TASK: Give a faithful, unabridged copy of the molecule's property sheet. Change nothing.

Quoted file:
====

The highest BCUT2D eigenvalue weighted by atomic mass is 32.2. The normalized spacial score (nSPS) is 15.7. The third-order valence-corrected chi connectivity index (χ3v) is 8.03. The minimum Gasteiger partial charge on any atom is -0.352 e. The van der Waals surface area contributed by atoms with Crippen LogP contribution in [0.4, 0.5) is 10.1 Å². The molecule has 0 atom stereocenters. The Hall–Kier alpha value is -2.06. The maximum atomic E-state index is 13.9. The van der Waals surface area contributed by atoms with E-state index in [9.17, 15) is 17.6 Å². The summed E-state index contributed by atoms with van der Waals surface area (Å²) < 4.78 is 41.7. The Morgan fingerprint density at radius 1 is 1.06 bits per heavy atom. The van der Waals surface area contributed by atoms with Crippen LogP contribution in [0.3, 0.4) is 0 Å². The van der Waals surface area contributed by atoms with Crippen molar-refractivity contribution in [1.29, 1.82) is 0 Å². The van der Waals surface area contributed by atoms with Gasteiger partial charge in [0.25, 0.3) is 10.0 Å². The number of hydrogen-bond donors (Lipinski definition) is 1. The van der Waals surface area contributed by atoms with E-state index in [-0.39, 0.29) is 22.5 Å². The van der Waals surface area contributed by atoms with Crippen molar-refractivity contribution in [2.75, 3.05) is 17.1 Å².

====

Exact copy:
The highest BCUT2D eigenvalue weighted by atomic mass is 32.2. The normalized spacial score (nSPS) is 15.7. The third-order valence-corrected chi connectivity index (χ3v) is 8.03. The minimum Gasteiger partial charge on any atom is -0.352 e. The van der Waals surface area contributed by atoms with Crippen LogP contribution in [0.4, 0.5) is 10.1 Å². The molecule has 0 atom stereocenters. The Hall–Kier alpha value is -2.06. The maximum atomic E-state index is 13.9. The van der Waals surface area contributed by atoms with E-state index in [9.17, 15) is 17.6 Å². The summed E-state index contributed by atoms with van der Waals surface area (Å²) < 4.78 is 41.7. The Morgan fingerprint density at radius 1 is 1.06 bits per heavy atom. The van der Waals surface area contributed by atoms with Crippen LogP contribution in [0.3, 0.4) is 0 Å². The van der Waals surface area contributed by atoms with Crippen molar-refractivity contribution in [1.29, 1.82) is 0 Å². The van der Waals surface area contributed by atoms with Gasteiger partial charge in [0.25, 0.3) is 10.0 Å². The number of hydrogen-bond donors (Lipinski definition) is 1. The van der Waals surface area contributed by atoms with E-state index in [-0.39, 0.29) is 22.5 Å². The van der Waals surface area contributed by atoms with Crippen molar-refractivity contribution in [2.75, 3.05) is 17.1 Å².